The first several floors of the building have been completely renovated and are filled with state of the art millworking equipment where custom fixtures, furniture, cabinetry and more are manufactured.
Despite the high volume of woodworking that goes on at the site, the facility is kept free of sawdust and dirt through a high tech filtering system that collects manufacturing byproducts as they are created.
The Executive Group is eyeing the upcoming renovation of the fourth floor of the Shuler Street building while planning for another building rehabilitation project.
The company owns another warehouse building on Park Street and two additional buildings on Willow Street. After closing on the purchase of the second Willow Street building about two weeks ago, the business now owns roughly 1 million square feet of warehouse space in the city combined between its four facilities.
The business is preparing to launch its first ever residential retail line next spring with a flagship showroom expected to open in Manhattan in May to begin building the brand. The merchandise will initially be manufactured at the Shuler Street facility before production is relocated to the lower levels of the Willow Street buildings with warehousing to continue on the upper floors.
Mann acknowledged major interior renovations will be required before manufacturing can move to Willow Street. The Executive Group is targeting a roughly 18 month timeline for renovations, hoping sales of the new line will be catching on by the time that work is complete.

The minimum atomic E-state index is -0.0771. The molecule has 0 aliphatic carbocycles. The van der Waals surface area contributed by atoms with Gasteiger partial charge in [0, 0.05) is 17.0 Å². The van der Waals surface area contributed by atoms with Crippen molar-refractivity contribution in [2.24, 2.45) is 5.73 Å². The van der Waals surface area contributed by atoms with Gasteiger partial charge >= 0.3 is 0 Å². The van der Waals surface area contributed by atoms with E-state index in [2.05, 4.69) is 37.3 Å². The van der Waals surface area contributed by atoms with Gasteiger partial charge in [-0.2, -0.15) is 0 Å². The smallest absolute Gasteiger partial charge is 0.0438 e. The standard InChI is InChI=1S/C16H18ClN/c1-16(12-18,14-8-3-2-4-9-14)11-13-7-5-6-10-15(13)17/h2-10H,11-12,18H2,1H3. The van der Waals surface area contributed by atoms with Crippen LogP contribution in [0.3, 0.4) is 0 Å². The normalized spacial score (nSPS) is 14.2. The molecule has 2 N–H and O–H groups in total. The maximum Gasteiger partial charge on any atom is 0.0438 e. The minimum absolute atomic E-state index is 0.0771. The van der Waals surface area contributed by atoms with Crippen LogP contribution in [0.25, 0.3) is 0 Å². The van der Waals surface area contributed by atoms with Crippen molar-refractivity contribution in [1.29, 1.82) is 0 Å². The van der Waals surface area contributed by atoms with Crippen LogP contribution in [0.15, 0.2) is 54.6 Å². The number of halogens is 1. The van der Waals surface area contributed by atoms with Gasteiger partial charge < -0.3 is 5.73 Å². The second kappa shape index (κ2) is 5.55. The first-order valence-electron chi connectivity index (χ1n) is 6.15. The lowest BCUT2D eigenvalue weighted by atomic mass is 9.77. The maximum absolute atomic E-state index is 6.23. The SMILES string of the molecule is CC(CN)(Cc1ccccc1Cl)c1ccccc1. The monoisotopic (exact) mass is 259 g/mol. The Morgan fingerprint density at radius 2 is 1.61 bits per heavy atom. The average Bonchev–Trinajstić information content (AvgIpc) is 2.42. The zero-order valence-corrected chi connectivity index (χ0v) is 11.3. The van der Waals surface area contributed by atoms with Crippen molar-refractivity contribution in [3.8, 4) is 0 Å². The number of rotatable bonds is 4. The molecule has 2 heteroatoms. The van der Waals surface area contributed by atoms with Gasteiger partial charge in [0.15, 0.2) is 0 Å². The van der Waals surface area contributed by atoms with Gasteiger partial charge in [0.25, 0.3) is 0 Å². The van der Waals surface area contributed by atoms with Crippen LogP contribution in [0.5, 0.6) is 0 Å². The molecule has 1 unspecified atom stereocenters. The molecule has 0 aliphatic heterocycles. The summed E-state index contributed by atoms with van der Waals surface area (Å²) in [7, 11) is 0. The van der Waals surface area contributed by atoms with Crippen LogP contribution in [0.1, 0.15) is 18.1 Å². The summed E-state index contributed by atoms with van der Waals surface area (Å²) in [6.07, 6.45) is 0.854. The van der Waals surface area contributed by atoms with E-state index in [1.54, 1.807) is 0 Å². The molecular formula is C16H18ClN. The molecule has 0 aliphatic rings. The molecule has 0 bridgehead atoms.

“That’s why it’s so important to try to get this labor and get people interested in the Executive Group now, because over the next five years as we expand we’re going to double the workforce that we have now,” Mann said.
Santabarbara has co-sponsored a bill in the Assembly aimed at helping to create new opportunities for students while providing employers with a trained workforce through the creation of a career and technical education diploma in the state.
The diploma would be awarded based on a curriculum designed to provide students with technical skills and would involve work-based learning demonstrating students are ready for a career. Santabarbara said the diploma would create a new pathway for students to earn a diploma while working toward a career directly out of high school.
Reach Ashley Onyon at [email protected] or @AshleyOnyon on Twitter.